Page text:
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Transportation Funding Could Get Constitutional Protection


Legislators have ratified an amendment to the Illinois constitution but it's up to voters whether the provision will be enshrined in state law.

Over the years, when lawmakers have been short on cash for state needs, they've dipped into funds that are supposed to pay for infrastructure.

The idea is to put an end to that practice.

The proposed constitutional amendment would put transportation funding in a figurative "lock box."

Legislators from both parties easily approved the plan -- which is supported by business and labor unions alike. That makes it a political win.

"This will lead to a better transportation network, more jobs, and a growing economy,” Illinois Chamber of Commerce director Todd Maisch said in a press release, siting a figure that $6.4 billion have been swept from the Road Fund in recent years. It comes as transportation officials say Illinois' roads and bridges sorely need dollars for upkeep.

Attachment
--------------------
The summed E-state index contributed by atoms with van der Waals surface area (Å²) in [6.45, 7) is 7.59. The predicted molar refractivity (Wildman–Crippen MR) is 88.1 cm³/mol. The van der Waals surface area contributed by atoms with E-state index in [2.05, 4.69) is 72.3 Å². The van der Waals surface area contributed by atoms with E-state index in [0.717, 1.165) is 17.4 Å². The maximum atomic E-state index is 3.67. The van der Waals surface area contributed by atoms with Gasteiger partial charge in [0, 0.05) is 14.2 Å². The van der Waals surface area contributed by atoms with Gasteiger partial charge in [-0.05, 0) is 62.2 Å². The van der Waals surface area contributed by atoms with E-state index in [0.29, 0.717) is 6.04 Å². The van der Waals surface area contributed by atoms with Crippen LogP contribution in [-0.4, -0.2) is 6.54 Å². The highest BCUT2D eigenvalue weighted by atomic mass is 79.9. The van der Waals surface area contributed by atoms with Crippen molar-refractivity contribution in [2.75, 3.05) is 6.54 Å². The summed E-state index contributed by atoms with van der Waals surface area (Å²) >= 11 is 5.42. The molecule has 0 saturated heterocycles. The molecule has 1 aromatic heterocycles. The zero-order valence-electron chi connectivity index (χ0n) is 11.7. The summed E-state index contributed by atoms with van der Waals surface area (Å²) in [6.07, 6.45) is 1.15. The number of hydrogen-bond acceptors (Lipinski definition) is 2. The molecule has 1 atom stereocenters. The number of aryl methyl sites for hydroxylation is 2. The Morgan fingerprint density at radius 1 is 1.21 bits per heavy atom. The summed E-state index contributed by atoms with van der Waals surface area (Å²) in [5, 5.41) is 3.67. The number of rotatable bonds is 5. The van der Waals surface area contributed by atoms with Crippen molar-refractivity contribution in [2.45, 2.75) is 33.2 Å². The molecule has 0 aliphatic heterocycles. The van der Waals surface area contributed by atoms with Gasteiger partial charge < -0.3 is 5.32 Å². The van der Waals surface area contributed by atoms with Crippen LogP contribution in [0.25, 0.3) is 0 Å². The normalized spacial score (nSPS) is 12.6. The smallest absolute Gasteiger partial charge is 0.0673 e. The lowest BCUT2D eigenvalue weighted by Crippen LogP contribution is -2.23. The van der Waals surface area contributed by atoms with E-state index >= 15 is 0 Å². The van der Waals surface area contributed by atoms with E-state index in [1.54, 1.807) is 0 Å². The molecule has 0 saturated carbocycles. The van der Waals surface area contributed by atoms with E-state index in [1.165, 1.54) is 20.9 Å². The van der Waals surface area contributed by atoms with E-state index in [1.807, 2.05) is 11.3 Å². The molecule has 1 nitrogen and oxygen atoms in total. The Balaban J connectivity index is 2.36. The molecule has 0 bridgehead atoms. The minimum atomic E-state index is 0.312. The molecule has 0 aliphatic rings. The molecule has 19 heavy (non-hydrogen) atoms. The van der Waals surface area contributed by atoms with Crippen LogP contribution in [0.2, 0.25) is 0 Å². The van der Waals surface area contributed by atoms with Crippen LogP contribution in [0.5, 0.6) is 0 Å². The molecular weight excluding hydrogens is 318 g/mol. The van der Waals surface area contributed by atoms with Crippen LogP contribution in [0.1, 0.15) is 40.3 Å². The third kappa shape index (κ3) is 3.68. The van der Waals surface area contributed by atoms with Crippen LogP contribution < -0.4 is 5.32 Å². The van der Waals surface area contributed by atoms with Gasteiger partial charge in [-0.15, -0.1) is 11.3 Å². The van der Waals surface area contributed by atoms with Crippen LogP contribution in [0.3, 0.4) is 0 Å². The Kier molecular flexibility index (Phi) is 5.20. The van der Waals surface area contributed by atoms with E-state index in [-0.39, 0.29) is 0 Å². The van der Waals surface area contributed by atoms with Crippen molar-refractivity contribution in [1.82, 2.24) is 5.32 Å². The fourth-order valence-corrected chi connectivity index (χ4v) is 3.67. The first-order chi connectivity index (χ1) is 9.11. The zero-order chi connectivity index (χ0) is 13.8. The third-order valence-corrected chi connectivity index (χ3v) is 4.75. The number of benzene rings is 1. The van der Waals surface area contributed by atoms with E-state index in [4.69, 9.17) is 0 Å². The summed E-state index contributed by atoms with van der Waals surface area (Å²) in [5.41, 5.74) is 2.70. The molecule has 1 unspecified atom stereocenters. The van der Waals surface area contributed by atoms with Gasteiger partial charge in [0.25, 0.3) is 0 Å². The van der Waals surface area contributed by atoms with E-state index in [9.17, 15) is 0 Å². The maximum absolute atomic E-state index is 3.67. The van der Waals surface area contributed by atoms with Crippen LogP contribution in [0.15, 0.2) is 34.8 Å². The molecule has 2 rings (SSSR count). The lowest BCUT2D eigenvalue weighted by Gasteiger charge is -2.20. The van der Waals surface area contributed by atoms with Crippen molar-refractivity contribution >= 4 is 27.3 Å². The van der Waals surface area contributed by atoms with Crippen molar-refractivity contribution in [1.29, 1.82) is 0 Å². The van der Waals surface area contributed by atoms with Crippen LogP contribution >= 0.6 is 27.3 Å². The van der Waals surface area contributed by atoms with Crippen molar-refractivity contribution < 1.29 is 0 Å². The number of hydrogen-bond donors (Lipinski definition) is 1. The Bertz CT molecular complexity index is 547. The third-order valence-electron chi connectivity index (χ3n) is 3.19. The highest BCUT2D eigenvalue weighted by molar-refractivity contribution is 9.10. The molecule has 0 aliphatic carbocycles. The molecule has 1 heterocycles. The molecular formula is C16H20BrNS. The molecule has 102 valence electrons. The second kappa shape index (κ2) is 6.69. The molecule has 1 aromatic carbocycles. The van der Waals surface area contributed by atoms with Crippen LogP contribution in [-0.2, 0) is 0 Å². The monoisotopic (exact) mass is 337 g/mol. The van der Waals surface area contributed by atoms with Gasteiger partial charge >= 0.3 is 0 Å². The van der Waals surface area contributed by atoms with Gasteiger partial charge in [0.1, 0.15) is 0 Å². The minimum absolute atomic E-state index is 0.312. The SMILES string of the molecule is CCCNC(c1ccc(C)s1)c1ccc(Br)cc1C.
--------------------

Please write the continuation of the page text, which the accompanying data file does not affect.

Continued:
But it also constrains lawmakers as they search for dollars to plug budget holes for education and other basic government services.

Neither legislators or the governor get final say on the matter. Whether to protect the road funds will be a question put to voters in November's election.

The General Assembly failed to send other questions to the ballot. Some that got close would have led to fundamental changes to state government -- like an overhaul of how legislative districts are drawn, and allowing Illinois to set income tax rates dependent on wealth.

Amanda Vinicky moved to Chicago Tonight on WTTW-TV PBS in 2017.
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